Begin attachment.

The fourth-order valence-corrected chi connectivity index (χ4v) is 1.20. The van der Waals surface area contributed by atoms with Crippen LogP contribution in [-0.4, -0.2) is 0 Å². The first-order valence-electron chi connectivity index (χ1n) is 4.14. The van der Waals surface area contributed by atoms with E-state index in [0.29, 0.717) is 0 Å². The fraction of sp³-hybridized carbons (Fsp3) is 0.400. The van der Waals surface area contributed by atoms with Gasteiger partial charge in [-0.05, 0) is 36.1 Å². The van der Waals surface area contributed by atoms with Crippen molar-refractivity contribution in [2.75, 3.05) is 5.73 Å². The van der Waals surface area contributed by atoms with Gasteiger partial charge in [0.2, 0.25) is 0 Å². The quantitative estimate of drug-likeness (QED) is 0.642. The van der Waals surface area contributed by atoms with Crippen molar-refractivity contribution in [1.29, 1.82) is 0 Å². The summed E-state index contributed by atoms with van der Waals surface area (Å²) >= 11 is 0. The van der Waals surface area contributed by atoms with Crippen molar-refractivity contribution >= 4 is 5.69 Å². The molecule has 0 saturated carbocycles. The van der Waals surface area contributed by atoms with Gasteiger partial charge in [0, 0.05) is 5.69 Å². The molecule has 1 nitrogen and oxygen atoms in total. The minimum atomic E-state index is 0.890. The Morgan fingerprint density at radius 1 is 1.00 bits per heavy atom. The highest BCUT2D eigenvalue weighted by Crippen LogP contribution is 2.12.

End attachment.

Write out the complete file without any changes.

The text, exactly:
The fourth-order valence-corrected chi connectivity index (χ4v) is 1.20. The van der Waals surface area contributed by atoms with Crippen LogP contribution in [-0.4, -0.2) is 0 Å². The first-order valence-electron chi connectivity index (χ1n) is 4.14. The van der Waals surface area contributed by atoms with E-state index in [0.29, 0.717) is 0 Å². The fraction of sp³-hybridized carbons (Fsp3) is 0.400. The van der Waals surface area contributed by atoms with Gasteiger partial charge in [-0.05, 0) is 36.1 Å². The van der Waals surface area contributed by atoms with Crippen molar-refractivity contribution in [2.75, 3.05) is 5.73 Å². The van der Waals surface area contributed by atoms with Gasteiger partial charge in [0.2, 0.25) is 0 Å². The quantitative estimate of drug-likeness (QED) is 0.642. The van der Waals surface area contributed by atoms with Crippen molar-refractivity contribution in [1.29, 1.82) is 0 Å². The summed E-state index contributed by atoms with van der Waals surface area (Å²) >= 11 is 0. The van der Waals surface area contributed by atoms with Crippen molar-refractivity contribution >= 4 is 5.69 Å². The molecule has 0 saturated carbocycles. The van der Waals surface area contributed by atoms with Gasteiger partial charge in [0, 0.05) is 5.69 Å². The molecule has 1 nitrogen and oxygen atoms in total. The minimum atomic E-state index is 0.890. The Morgan fingerprint density at radius 1 is 1.00 bits per heavy atom. The highest BCUT2D eigenvalue weighted by Crippen LogP contribution is 2.12.